Why should kids not call other kids names like “gay,” “sissy,” or “faggot”?
In elementary school, other children will begin to call gender-confused boys “sissies,” “faggots,” “queers,” or “gays.” Mistakenly and tragically, their teachers may even identify them as “gay children,” and, thus labeled by their own teachers, the children may even come to think of themselves as “born gay.” They may not be sure what being “gay” means, but they begin to suspect that they are different. Before long, their emotional estrangement from their own sex will begin to surface in same-sex romantic longings.
Imagine how it would feel for a boy to have a distant father and also to be teased by his same-sex peers. Imagine how it would feel to be called clumsy, a sissy, crybaby, mama’s boy or to be labeled for any number of other failures. Often Mom, Grandma, or Sister is the only person in whom such a boy finds affection and sympathy. Because he tends to be emotionally sensitive, such a boy begins to believe his classmates’ teasing labels and gives up the struggle to prove they are not true. Their name-calling only confirms his hidden fear that his is not a “real boy.”
But make no mistake about this: A gender-nonconforming boy can be sensitive, kind, social, artistic, gentle – and heterosexual. He can be an artist, an actor, a dancer, a cook, a musician – and a heterosexual. These innate artistic skills are “who he is,” part of the wonderful range of human abilities. No one should try to discourage those abilities and traits. With appropriate masculine affirmation and support, however, they can all be developed within the context of normal heterosexual manhood.
Is society “heterosexist”?
Of course, because nature itself is inherently “heterosexist”—that is, biased toward heterosexuality, which is essential for our survival. Gender complementarity and heterosexuality are the norm in animal and human biology.
Why are some gay men attracted to female icons?
Gay men are invariably captivated by larger-than-life feminine images, and they do not choose men as their icons. Instead, they become enthralled with Judy Garland, Barbara Streisand, Marilyn Monroe, and Bette Midler. Adulation of female icons permits an escape into the secret feminine fantasy of early childhood, providing an evasion to escape the challenge of developing their masculine potential.
“Why are gays draws to Disney World each June?” asks Focus on the Family’s Tom Hess. Anyone who doubts that gender conflict is at the root of homosexuality would likely lay that idea to rest after seeing Disney’s annual June Gay Day celebration. As Hess observes, “Infatuation with Disney icons like Alice is one of the top draws for homosexuals who flock to Gay Day each year.”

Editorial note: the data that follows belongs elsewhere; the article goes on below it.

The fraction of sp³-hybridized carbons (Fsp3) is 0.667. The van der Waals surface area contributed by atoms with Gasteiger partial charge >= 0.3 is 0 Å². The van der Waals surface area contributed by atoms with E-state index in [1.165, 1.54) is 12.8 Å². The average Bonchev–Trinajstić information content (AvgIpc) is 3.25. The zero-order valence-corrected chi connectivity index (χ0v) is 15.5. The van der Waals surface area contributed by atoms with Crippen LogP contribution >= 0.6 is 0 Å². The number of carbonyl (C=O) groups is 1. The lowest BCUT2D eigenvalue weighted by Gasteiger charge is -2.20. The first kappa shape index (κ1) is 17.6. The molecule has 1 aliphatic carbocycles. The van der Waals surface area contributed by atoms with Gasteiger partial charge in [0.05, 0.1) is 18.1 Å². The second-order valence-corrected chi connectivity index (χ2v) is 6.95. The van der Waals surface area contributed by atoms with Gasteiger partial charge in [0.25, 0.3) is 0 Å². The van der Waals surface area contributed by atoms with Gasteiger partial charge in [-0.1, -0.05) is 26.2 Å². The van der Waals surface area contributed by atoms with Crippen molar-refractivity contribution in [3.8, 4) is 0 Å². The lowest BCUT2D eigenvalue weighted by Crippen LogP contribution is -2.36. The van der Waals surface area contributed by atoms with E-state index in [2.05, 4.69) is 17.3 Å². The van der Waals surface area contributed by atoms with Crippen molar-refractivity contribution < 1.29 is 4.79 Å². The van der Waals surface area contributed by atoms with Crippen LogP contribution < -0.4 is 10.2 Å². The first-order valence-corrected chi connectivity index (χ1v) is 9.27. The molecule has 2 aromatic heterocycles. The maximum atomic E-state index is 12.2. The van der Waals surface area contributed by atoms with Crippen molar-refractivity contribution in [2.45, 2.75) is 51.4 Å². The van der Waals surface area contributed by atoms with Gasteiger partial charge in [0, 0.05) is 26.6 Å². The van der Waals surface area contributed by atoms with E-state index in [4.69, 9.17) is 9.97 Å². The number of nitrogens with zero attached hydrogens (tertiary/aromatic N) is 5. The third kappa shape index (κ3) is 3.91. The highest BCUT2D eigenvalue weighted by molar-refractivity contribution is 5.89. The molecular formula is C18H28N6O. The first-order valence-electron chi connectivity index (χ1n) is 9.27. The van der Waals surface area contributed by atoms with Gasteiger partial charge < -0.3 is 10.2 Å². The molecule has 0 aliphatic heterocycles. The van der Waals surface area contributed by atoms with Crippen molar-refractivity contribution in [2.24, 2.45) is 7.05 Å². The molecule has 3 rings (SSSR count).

“Snow White and the Seven Dwarfs have stepped down from their Enchanted Forest float and with wide smiles, they’re inviting children, many of them under the age of 6, to join them in a dance,” Hess notes. But this day, because it’s Disney Gay Day, there’s a man dancing ecstatically with Snow White while wearing a little girl’s diamond tiara. Watching him dance, Hess says, “are several thousand other homosexuals, all beaming like little boys … the sea of men erupts in adoring applause.” Another man jumps up and down with a polka-dot hair ribbon on his head as he leaps in delight while dancing with a costumed Alice.
And everyone has seen gay men in drag at a pride parade or in a gay bar wearing high heels and a wig. These men are reliving the fantasy option – the secret androgynous fantasy of childhood in which they decided they did not have to make a decision to be either male or female; they could be both. But because biology is (in the case of sexual identity) destiny, the consequence taking the fantasy option does not result in genuine androgyny, but a pervasive and nagging sense of masculine deficit.
We are reminded of lesbian activist Camille Paglia’s observation that “masculinity is risky and elusive – it is achieved by a revolt from a woman and confirmed only by other men.” Gender-deficient men still secretly cling to the feminine identification that is proper to children in early infancy but that isolates them from the healthy challenge of a gender-polarized world.
What is the difference between “gay” and “homosexual”?
Just because someone experiences homosexual feelings does not mean he is obliged to assume the label of “gay.” Unlike homosexuality, which describes a sexual orientation, “gay” is a social-political identity that says, in essence, “This is who I am; this is the ‘real me’; and I can live out my same-sex attractions without any internal conflict.” Not all people who have same-sex feelings choose a gay identity.
But in reality, “homosexual” is no more “who a person is” than any other behavioral propensity. Would it be meaningful to say, “Shy is who I am” or “Boisterous is who I am” or “Alcoholic is who I am”? We do not identify a “people” by their behavioral or psychological traits and then insist that no one criticize those traits or behaviors.
(Above answers were taken from the book “A Parent’s Guide to Preventing Homosexuality” by Joseph Nicolosi, Ph.D, and Linda Nicolosi, available at http://www.amazon.com/gp/product/0830823794/ref=cm_cr_ryp_prd_img_sol_0 and are Copyrighted by NARTH.)